Last week the Sibos event, organized by SWIFT, was taking place in Amsterdam. What are the big topics in this world in terms of technological innovations? We spoke with Oracle’s Conor Colleary about what trends he sees and therefore what Oracle is focusing on.
Colleary is VP for Financial Services at Oracle. Financial services is a big business unit within the company. It has solutions for retail and corporate banking, but also deals with financial crime, risk & finance and insurance, for example.
When we ask Colleary what the biggest theme is during Sibos, he doesn’t have to think long about it. That, without a doubt, is real-time payments. That may not seem that complicated to an outsider, but it certainly is in practice. “Within national borders it is now a reality, the next logical step is to realize this across national borders as well,” he points out. However, going across national borders also involves multiple variables that can make this difficult. Payments have to pass through several points in the payment chain, which have different procedures and regulations in each country. Think of the different clearinghouses a payment has to pass through. But of course, also issues such as exchange rates and the large number of different banks play a role.
Keeping in mind that a real-time payment should be from one account to another within twenty seconds, the reality we outlined above makes this very difficult to achieve. That is, if you still have to do it all manually. This is because the variables we describe above will not change. Sure, ISO standards can help, and it’s a little easier inside the EU than outside (because of the single currency), but you’re still dealing with clearinghouses, banks and the people who work there. When we ask Colleary about what we need to do to make real-time payment also possible across national borders, his answer is clear: “Automation is the answer. If you set that up right, you can make real-time payments across country borders a reality.”
We immediately believe that automation can make real-time payments possible across national borders as well. That has been done for the real-time payments that are already possible within countries. Across national borders, we are still some way from that, Colleary points out. It’s all more complex there, as we’ve already established. So that also means more work to automate things in such a way that everyone is happy with it and it complies with laws and regulations in the different countries. In addition, in this scenario you also have to consider financial crime. It is of course not the intention that you make it easier for criminal money to be siphoned off by automation.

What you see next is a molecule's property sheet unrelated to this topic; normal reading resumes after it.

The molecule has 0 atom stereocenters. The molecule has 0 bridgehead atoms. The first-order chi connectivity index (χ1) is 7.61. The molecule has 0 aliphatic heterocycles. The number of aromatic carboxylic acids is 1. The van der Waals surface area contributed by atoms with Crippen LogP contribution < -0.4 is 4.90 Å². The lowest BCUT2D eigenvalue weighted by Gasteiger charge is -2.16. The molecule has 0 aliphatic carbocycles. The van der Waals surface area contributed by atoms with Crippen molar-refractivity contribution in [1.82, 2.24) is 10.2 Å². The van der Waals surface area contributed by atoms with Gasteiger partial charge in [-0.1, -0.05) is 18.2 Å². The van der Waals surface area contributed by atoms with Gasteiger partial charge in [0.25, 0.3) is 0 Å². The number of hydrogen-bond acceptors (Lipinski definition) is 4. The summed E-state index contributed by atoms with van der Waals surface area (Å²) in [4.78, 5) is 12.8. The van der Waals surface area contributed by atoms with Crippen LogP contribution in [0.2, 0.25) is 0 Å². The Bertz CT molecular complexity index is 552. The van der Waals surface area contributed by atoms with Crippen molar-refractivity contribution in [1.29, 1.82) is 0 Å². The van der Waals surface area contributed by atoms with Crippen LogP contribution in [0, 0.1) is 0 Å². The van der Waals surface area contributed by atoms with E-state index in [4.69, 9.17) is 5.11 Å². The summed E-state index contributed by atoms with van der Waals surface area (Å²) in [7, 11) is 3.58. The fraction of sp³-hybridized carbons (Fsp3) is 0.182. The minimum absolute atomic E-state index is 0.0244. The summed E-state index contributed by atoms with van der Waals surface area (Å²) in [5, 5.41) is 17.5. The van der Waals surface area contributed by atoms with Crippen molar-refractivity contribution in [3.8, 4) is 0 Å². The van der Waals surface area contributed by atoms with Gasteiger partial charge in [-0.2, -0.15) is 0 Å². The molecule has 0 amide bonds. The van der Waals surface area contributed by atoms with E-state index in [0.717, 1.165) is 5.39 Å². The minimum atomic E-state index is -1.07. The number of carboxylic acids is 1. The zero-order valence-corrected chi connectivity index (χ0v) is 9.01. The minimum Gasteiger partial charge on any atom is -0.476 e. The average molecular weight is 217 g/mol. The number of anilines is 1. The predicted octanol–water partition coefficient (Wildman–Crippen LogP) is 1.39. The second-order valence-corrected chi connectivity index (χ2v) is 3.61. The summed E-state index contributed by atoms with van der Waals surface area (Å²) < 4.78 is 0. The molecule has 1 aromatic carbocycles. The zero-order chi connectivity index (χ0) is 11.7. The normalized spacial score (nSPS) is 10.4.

A second topic much talked about in the financial sector these days is open banking. This is basically this sector’s interpretation of the API-driven IT environments that are increasingly becoming the norm in the enterprise marketplace. As an example of what Colleary calls the API economy, he gives the embedding of payment capabilities in ERP systems. This enables customers of banks to make payments directly from that system. This is convenient for the customer because they don’t have to open the bank’s environment each time. It also ensures that financial institutions and customers become more intertwined. That, in turn, is ultimately good for those institutions, because it means customers are not as likely to switch. “It makes financial institutions more sticky,” in Colleary’s words.
In addition to embedding in specific systems, an API-driven approach also allows you to better anticipate any challenges that may come up. After all, you can now pull in the data and analyze it. If it is clear that a customer appears to be facing a tough few months due to circumstances, then a bank can choose to pre-emptively give the customer a temporary overdraft.
From a broader perspective, open banking also means, above all, opting for a consumption model in this sector. That is, it is becoming easier and easier to consume the services of financial institutions. In addition, everything must also work intuitively and be available anytime, anywhere. In other words, banks are increasingly about the customer experience. It has to be, just as it is crucial that there is more and more integration with and between systems.